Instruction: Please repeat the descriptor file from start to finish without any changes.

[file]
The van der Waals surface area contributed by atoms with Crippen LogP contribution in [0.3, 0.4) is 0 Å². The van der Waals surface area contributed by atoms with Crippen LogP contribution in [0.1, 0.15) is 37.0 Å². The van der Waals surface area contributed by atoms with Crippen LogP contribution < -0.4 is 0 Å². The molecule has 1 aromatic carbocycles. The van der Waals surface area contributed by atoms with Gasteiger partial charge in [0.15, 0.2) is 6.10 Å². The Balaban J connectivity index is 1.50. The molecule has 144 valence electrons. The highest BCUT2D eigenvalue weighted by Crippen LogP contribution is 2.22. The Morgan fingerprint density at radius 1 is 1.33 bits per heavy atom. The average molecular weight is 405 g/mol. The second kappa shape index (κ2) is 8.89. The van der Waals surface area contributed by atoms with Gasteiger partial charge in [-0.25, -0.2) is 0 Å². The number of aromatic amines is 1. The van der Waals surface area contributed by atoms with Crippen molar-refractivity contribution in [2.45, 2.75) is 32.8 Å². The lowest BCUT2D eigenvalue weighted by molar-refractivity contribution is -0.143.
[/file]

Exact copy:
The van der Waals surface area contributed by atoms with Crippen LogP contribution in [0.3, 0.4) is 0 Å². The van der Waals surface area contributed by atoms with Crippen LogP contribution in [0.1, 0.15) is 37.0 Å². The van der Waals surface area contributed by atoms with Crippen LogP contribution < -0.4 is 0 Å². The molecule has 1 aromatic carbocycles. The van der Waals surface area contributed by atoms with Gasteiger partial charge in [0.15, 0.2) is 6.10 Å². The Balaban J connectivity index is 1.50. The molecule has 144 valence electrons. The highest BCUT2D eigenvalue weighted by Crippen LogP contribution is 2.22. The Morgan fingerprint density at radius 1 is 1.33 bits per heavy atom. The average molecular weight is 405 g/mol. The second kappa shape index (κ2) is 8.89. The van der Waals surface area contributed by atoms with Gasteiger partial charge in [-0.25, -0.2) is 0 Å². The number of aromatic amines is 1. The van der Waals surface area contributed by atoms with Crippen molar-refractivity contribution in [2.45, 2.75) is 32.8 Å². The lowest BCUT2D eigenvalue weighted by molar-refractivity contribution is -0.143.